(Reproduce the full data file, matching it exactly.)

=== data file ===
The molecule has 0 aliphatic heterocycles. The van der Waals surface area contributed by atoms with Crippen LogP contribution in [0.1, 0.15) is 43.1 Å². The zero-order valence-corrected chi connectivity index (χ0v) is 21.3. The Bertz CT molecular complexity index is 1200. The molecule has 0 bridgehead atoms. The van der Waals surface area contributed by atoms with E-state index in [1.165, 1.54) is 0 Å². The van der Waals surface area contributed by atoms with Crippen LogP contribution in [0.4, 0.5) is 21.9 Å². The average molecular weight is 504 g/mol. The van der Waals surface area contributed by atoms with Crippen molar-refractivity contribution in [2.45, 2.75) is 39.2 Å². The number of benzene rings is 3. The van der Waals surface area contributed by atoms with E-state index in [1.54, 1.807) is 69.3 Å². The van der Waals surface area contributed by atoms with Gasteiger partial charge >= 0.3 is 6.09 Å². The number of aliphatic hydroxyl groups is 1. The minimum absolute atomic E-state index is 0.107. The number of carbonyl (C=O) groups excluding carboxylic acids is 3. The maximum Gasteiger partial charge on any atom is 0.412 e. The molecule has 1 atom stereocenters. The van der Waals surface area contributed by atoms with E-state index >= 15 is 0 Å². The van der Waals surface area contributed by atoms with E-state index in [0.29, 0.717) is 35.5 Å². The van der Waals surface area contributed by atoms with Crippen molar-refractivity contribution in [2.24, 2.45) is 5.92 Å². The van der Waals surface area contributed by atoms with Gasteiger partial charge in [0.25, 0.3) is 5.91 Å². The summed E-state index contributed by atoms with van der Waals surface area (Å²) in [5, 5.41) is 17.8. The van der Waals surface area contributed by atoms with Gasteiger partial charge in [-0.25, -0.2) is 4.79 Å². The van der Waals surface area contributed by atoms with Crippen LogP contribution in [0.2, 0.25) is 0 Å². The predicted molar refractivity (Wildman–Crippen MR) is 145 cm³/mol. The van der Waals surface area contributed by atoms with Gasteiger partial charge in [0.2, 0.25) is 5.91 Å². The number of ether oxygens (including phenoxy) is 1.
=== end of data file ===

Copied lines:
The molecule has 0 aliphatic heterocycles. The van der Waals surface area contributed by atoms with Crippen LogP contribution in [0.1, 0.15) is 43.1 Å². The zero-order valence-corrected chi connectivity index (χ0v) is 21.3. The Bertz CT molecular complexity index is 1200. The molecule has 0 bridgehead atoms. The van der Waals surface area contributed by atoms with E-state index in [1.165, 1.54) is 0 Å². The van der Waals surface area contributed by atoms with Crippen LogP contribution in [0.4, 0.5) is 21.9 Å². The average molecular weight is 504 g/mol. The van der Waals surface area contributed by atoms with Crippen molar-refractivity contribution in [2.45, 2.75) is 39.2 Å². The number of benzene rings is 3. The van der Waals surface area contributed by atoms with E-state index in [1.54, 1.807) is 69.3 Å². The van der Waals surface area contributed by atoms with Gasteiger partial charge >= 0.3 is 6.09 Å². The number of aliphatic hydroxyl groups is 1. The minimum absolute atomic E-state index is 0.107. The number of carbonyl (C=O) groups excluding carboxylic acids is 3. The maximum Gasteiger partial charge on any atom is 0.412 e. The molecule has 1 atom stereocenters. The van der Waals surface area contributed by atoms with E-state index >= 15 is 0 Å². The van der Waals surface area contributed by atoms with E-state index in [0.29, 0.717) is 35.5 Å². The van der Waals surface area contributed by atoms with Crippen molar-refractivity contribution in [2.24, 2.45) is 5.92 Å². The van der Waals surface area contributed by atoms with Gasteiger partial charge in [0.25, 0.3) is 5.91 Å². The summed E-state index contributed by atoms with van der Waals surface area (Å²) in [5, 5.41) is 17.8. The van der Waals surface area contributed by atoms with Gasteiger partial charge in [-0.25, -0.2) is 4.79 Å². The van der Waals surface area contributed by atoms with Crippen LogP contribution in [0.2, 0.25) is 0 Å². The predicted molar refractivity (Wildman–Crippen MR) is 145 cm³/mol. The van der Waals surface area contributed by atoms with Gasteiger partial charge in [0.2, 0.25) is 5.91 Å². The number of ether oxygens (including phenoxy) is 1.